U.S.

The Meaning of the Pulse Nightclub Attack

(Kevin Kolczynski/Reuters)
There is no evidence that Omar Mateen was specifically targeting gay and lesbian people.

Last week, federal prosecutors produced evidence that the monster who killed 49 people in Orlando at the gay-friendly Pulse nightclub on June 12, 2016, was planning to attack Disney World. “Disney Springs,” a shopping and entertainment complex, was the original object of Omar Mateen’s terror — and he had even bought a baby stroller in which to conceal his guns. But, as he was surveying the location, he got spooked by the police presence around Disney and came up with a Plan B.

Hoping for free rein over as many defenseless victims as he could find, this coward whipped out his phone and typed into Google, “Orlando nightclubs.” Pulse was the first hit that came up. Mateen drove there and infiltrated his second-choice target, based on nothing more than its location and vulnerability.

In the aftermath of the attack, the LGBT community that had viewed Pulse as a safe haven was understandably distraught. The terrorist attack was the deadliest act of violence against LGBT people in U.S. history. Countless people and groups across social, religious, and political lines expressed support for a community that had suffered its gravest tragedy. It was widely assumed that a radical Islamist capable of such an unthinkable act had to have been motivated by a special animus toward gay people. Indeed, initial media reports were full of hearsay and speculation that the killer was gay or had some kind of relationship to the club that had combined with his religious faith to produce this murderous rampage. Some enterprising leftists even tried to pin the attack on America’s culture of religious “conservatism.” Most Americans, however, generally agreed that the attack appeared to be the first act of Islamist terrorism on U.S. soil to specifically target this particular class of people.

Now, thanks to cell-phone data and other evidence submitted in the trial of the shooter’s wife (she was acquitted for reasons unrelated to the cell-phone evidence), we know that Mateen didn’t seem to care about the LGBT community. Happenstance brought him to those people. Had less security been on hand at Disney Springs, he could have chosen that spot as his target. Had it appeared easier to target Eve Orlando, another club that he scoped out by using Google Maps, he could have chosen that spot. Had another club been a closer drive, he could have chosen it.

The FBI has found no evidence to corroborate speculation that the shooter had visited the club before, that he used gay dating apps, or that he otherwise had any personal vendetta against gay people. Instead, he proclaimed his loyalty to ISIS and screamed invective at America for its military activity abroad — but no one, including a negotiator at the scene of the shooting, heard him say anything about gay people. Judging by the shooter’s Google search history, he may have never even realized Pulse was known to be a gay club. Its patrons were, unfortunately, just the nearest group of relatively unprotected infidels.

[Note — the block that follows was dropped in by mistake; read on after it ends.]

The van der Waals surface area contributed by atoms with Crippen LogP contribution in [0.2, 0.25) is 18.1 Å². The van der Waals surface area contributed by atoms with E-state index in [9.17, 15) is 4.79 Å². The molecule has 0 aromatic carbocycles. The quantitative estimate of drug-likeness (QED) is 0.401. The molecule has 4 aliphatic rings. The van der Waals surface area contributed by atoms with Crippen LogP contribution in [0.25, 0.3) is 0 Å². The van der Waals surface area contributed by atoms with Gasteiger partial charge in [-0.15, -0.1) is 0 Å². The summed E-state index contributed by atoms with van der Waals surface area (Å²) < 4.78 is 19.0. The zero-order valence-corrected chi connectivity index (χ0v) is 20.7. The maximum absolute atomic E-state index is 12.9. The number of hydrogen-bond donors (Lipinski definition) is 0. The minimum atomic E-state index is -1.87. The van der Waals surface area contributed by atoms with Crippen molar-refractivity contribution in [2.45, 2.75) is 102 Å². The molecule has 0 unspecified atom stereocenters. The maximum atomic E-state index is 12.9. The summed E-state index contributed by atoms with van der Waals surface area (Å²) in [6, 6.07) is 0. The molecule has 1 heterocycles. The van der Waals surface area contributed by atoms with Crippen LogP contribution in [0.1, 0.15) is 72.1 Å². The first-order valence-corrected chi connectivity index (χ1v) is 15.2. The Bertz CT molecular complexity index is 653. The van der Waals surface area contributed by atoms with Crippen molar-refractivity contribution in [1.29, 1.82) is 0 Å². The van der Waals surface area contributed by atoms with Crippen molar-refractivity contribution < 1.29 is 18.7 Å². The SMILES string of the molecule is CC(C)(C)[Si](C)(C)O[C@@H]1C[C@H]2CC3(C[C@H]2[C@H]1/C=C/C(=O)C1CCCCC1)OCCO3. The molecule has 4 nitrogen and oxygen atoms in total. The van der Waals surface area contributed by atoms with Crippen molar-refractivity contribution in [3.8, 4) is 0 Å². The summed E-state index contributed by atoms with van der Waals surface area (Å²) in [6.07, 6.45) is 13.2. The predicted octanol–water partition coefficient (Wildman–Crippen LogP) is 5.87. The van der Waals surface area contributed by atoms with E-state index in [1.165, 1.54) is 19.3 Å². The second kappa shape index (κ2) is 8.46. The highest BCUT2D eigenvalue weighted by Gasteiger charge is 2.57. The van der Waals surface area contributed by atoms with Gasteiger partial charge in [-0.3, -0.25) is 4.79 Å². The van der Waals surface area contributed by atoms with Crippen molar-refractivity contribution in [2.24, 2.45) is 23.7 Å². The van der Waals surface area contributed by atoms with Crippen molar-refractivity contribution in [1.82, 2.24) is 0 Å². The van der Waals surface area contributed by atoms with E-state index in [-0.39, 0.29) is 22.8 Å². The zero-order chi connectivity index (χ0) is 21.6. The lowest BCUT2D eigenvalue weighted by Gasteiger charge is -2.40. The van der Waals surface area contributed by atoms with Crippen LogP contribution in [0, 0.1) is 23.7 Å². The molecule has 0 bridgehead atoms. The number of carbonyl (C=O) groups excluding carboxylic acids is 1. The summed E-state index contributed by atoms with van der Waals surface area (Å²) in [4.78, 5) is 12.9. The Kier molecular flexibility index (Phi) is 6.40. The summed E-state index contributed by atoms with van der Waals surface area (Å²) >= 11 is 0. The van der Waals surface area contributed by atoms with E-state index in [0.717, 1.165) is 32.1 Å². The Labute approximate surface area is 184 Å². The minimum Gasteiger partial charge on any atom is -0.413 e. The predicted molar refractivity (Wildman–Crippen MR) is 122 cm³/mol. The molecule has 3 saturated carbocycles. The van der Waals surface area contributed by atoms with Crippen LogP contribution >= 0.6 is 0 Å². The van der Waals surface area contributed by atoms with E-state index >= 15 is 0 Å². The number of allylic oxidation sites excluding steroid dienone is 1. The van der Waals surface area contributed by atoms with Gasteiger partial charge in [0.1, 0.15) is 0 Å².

As human beings, we long for transcendent meaning — especially in the face of horrific events. Many of us who celebrated Easter and Passover this past week find immense comfort in the belief that there is a God, and that therefore the world has a purpose. We have a reason for being. The vast majority of people want the world to be more than the unrelenting chaos that nihilists say it is. But with that characteristic of our nature comes a weakness: the desire to see patterns where there are none. It is all too natural to imbue events with social or even cosmic significance that they don’t have.

The Pulse nightclub shooting was not an unprecedented political statement. It was another act of Islamist violence — like 9/11 and the Bataclan theatre massacre before it — and it was motivated by nothing more than that same suicidal religious fantasy.

The Pulse nightclub shooting was not an unprecedented political statement.

Many politicians and activists have tried to exploit the tragedy of the Pulse attack by, understandably, zeroing in on the identity of the victims. Donald Trump’s campaign and supporters pitched his candidacy to LGBT voters by saying his policies would be tougher on terrorism. Like so many others, Trump assumed the attacker’s motives, speculating that the shooter chose to “execute gay and lesbian citizens, because of their sexual orientation.” On the other end of the political spectrum, writers at Slate and elsewhere used the attack to launch broadsides against religious conservatives, assuming that somehow their culture of “gay-bashing” must have created an environment that brought on this attack.

We should exercise caution and skepticism in imparting special significance to acts of evil. It wasn’t homophobia or repressed homosexuality or cultural influence that made a terrorist pick those particular club-goers to be the victims of his long-planned attack. It was one man’s allegiance to a twisted ideology — and the impersonal choice of the Google algorithm.

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